Low level of vitamin in the body is associated with symptoms of depression in otherwise healthy people, new study shows.
Conducting a series of investigation on 185 healthy women during a period of 1-month, serum vitamin D3 including C levels was measured at baseline and at the end of the study period. Investigators found that more than 1/3rd of participants had symptoms of depression, that almost half had vitamin D deficiency and those depressive symptoms were predicted to associated with vitamin D levels in the blood.
Taking note of that vitamin D supplementation, Dr Kerr and Dr Brown said, it is a simple, easily available and generally considered safe to take. They also said, given the lifespan of health risk connected with deficiency, supplementation is justified whether or not the inconspicuous part of vitamin D in depression noted here were generalized the more comprehensively.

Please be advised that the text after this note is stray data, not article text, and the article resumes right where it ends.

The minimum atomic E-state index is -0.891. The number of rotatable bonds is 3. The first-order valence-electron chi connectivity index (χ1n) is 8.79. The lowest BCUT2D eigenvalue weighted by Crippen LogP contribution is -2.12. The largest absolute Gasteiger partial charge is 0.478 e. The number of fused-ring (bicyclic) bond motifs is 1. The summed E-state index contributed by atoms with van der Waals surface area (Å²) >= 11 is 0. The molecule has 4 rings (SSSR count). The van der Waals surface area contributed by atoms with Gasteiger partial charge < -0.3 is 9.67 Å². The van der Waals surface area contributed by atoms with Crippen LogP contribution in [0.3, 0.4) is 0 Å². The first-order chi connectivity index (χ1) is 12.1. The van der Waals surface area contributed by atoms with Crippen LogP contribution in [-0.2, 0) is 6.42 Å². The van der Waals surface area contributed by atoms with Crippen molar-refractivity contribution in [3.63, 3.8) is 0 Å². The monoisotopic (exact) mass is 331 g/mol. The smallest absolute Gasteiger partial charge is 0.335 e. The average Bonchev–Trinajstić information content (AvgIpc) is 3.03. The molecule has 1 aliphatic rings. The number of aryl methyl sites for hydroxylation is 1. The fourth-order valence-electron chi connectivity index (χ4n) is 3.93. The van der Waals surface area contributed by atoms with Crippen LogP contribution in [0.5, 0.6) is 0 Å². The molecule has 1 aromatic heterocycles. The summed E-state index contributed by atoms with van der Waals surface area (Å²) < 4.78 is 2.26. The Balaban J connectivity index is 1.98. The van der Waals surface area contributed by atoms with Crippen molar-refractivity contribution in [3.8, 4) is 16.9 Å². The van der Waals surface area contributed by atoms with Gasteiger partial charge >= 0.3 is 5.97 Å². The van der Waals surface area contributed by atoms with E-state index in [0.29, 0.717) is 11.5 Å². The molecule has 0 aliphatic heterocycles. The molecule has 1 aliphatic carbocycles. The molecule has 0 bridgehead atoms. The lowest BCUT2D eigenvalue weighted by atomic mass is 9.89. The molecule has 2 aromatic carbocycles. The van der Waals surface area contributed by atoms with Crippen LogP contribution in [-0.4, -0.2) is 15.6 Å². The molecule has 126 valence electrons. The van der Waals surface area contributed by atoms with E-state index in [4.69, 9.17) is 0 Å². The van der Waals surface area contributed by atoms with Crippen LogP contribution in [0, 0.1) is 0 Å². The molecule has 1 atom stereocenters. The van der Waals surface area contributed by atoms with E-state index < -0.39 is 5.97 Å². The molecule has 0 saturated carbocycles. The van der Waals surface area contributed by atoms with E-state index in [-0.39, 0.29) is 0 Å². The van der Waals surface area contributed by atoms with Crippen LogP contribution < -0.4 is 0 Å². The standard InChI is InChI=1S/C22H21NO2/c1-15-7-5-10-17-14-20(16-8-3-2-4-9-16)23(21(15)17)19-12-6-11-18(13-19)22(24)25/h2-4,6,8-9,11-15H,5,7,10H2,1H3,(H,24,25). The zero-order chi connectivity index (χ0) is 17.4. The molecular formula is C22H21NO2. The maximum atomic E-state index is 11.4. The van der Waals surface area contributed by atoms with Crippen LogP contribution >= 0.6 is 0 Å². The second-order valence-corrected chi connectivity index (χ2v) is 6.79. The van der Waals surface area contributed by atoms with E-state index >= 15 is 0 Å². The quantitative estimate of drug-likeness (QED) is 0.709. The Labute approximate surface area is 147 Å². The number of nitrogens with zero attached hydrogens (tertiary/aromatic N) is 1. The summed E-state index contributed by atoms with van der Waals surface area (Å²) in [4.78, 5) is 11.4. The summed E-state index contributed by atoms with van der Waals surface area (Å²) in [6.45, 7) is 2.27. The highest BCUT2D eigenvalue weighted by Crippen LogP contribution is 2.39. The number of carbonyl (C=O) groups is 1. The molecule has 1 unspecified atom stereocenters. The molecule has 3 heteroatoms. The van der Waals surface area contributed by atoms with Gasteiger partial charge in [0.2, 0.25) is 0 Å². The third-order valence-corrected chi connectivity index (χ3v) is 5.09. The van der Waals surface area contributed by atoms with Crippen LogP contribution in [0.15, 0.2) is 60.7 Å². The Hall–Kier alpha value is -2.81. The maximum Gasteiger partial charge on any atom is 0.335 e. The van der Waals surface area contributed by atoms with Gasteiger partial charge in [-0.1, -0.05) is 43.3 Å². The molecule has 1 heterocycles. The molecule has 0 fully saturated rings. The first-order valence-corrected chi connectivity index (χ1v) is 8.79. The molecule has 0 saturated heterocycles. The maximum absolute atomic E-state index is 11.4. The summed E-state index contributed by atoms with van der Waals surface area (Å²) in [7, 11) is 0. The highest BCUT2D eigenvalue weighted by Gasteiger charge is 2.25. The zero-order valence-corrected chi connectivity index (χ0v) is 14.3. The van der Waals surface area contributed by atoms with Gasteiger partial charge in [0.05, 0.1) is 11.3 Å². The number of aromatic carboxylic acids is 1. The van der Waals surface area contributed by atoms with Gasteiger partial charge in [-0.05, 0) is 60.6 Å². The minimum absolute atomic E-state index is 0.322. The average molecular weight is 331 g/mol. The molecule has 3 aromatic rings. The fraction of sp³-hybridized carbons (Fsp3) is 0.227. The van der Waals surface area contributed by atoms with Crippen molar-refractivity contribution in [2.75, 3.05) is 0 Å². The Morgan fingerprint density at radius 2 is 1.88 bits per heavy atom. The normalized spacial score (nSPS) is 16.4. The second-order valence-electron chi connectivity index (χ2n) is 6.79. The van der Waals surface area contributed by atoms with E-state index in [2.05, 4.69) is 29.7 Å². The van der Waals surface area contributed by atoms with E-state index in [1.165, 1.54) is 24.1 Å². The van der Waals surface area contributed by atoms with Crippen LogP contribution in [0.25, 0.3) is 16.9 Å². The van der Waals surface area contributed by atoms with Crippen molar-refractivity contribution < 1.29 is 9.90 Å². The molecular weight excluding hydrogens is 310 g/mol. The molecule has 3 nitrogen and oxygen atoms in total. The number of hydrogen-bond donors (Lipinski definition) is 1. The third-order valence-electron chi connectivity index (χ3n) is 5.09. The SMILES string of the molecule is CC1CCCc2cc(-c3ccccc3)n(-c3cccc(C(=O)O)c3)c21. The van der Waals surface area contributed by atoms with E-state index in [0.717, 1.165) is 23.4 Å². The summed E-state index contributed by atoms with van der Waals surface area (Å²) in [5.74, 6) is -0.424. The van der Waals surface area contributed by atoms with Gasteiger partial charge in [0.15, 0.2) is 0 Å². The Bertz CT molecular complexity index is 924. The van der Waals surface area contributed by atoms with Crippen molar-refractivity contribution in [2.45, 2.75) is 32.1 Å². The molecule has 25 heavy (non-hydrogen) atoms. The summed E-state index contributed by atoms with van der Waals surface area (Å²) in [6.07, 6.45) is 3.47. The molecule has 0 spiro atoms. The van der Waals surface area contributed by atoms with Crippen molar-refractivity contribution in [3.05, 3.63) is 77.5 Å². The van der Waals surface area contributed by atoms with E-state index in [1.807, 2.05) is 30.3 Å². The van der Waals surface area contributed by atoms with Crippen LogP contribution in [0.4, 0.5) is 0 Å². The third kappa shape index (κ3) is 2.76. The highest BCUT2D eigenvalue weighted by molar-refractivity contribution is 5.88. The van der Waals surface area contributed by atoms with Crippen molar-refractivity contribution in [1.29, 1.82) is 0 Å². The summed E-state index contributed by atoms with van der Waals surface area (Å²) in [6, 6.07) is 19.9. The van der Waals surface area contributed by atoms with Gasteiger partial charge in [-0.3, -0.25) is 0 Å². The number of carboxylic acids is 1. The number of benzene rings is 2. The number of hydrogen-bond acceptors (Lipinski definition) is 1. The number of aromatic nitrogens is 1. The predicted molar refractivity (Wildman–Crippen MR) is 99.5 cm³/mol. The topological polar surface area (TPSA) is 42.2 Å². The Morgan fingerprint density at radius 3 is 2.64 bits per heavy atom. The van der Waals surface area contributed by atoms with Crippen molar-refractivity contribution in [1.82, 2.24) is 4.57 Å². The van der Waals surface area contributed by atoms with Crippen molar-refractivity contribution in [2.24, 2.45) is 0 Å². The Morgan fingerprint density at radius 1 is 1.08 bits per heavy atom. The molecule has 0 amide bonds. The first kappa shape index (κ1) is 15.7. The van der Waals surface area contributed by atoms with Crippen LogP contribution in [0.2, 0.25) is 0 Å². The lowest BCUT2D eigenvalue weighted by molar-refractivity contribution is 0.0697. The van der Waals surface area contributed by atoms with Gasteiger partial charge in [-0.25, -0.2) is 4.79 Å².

Scientists had agreed that at this stage, further research is required before it can be recommended that individuals at risk for depression or those already suffering from symptoms take vitamin D supplements.
The researchers, led by David Kerr, PhD. The study was supported by grants from the Good Samaritan Hospital Foundation's John C Erkkila Endowment for Health and Human Performance and the National Institute of Environmental Health Sciences.